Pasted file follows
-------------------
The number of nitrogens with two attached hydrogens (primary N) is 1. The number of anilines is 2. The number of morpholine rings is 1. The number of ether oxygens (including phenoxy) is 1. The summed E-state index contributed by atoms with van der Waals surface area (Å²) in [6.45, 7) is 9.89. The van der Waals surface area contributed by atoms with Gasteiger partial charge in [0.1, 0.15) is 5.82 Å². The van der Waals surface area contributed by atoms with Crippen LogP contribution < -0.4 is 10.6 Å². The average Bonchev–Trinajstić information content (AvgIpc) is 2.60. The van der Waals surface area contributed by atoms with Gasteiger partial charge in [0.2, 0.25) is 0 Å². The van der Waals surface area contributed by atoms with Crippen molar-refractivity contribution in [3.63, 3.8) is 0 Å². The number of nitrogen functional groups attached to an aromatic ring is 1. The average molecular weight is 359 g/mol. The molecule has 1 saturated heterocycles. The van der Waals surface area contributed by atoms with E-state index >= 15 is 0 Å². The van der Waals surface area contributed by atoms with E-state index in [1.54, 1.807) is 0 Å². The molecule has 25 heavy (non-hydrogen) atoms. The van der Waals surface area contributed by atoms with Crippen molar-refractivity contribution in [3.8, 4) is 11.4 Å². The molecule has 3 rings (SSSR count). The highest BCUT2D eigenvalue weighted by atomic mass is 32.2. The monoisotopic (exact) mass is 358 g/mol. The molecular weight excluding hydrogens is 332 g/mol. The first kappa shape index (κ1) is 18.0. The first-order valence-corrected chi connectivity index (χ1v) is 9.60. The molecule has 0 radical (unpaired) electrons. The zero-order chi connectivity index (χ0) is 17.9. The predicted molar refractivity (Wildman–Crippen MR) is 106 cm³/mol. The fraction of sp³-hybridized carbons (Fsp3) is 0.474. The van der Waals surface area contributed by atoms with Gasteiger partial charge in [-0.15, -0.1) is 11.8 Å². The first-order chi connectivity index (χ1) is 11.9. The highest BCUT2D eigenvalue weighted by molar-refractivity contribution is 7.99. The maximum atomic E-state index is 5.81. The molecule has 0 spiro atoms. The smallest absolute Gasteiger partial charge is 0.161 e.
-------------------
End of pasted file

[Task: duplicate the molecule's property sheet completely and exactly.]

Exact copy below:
The number of nitrogens with two attached hydrogens (primary N) is 1. The number of anilines is 2. The number of morpholine rings is 1. The number of ether oxygens (including phenoxy) is 1. The summed E-state index contributed by atoms with van der Waals surface area (Å²) in [6.45, 7) is 9.89. The van der Waals surface area contributed by atoms with Gasteiger partial charge in [0.1, 0.15) is 5.82 Å². The van der Waals surface area contributed by atoms with Crippen LogP contribution < -0.4 is 10.6 Å². The average Bonchev–Trinajstić information content (AvgIpc) is 2.60. The van der Waals surface area contributed by atoms with Gasteiger partial charge in [0.2, 0.25) is 0 Å². The van der Waals surface area contributed by atoms with Crippen molar-refractivity contribution in [3.63, 3.8) is 0 Å². The number of nitrogen functional groups attached to an aromatic ring is 1. The average molecular weight is 359 g/mol. The molecule has 1 saturated heterocycles. The van der Waals surface area contributed by atoms with E-state index >= 15 is 0 Å². The van der Waals surface area contributed by atoms with E-state index in [1.54, 1.807) is 0 Å². The molecule has 25 heavy (non-hydrogen) atoms. The van der Waals surface area contributed by atoms with Crippen molar-refractivity contribution in [3.8, 4) is 11.4 Å². The molecule has 3 rings (SSSR count). The highest BCUT2D eigenvalue weighted by atomic mass is 32.2. The monoisotopic (exact) mass is 358 g/mol. The molecular weight excluding hydrogens is 332 g/mol. The first kappa shape index (κ1) is 18.0. The first-order valence-corrected chi connectivity index (χ1v) is 9.60. The molecule has 0 radical (unpaired) electrons. The zero-order chi connectivity index (χ0) is 17.9. The predicted molar refractivity (Wildman–Crippen MR) is 106 cm³/mol. The fraction of sp³-hybridized carbons (Fsp3) is 0.474. The van der Waals surface area contributed by atoms with Gasteiger partial charge in [-0.15, -0.1) is 11.8 Å². The first-order chi connectivity index (χ1) is 11.9. The highest BCUT2D eigenvalue weighted by molar-refractivity contribution is 7.99. The maximum atomic E-state index is 5.81. The molecule has 0 spiro atoms. The smallest absolute Gasteiger partial charge is 0.161 e.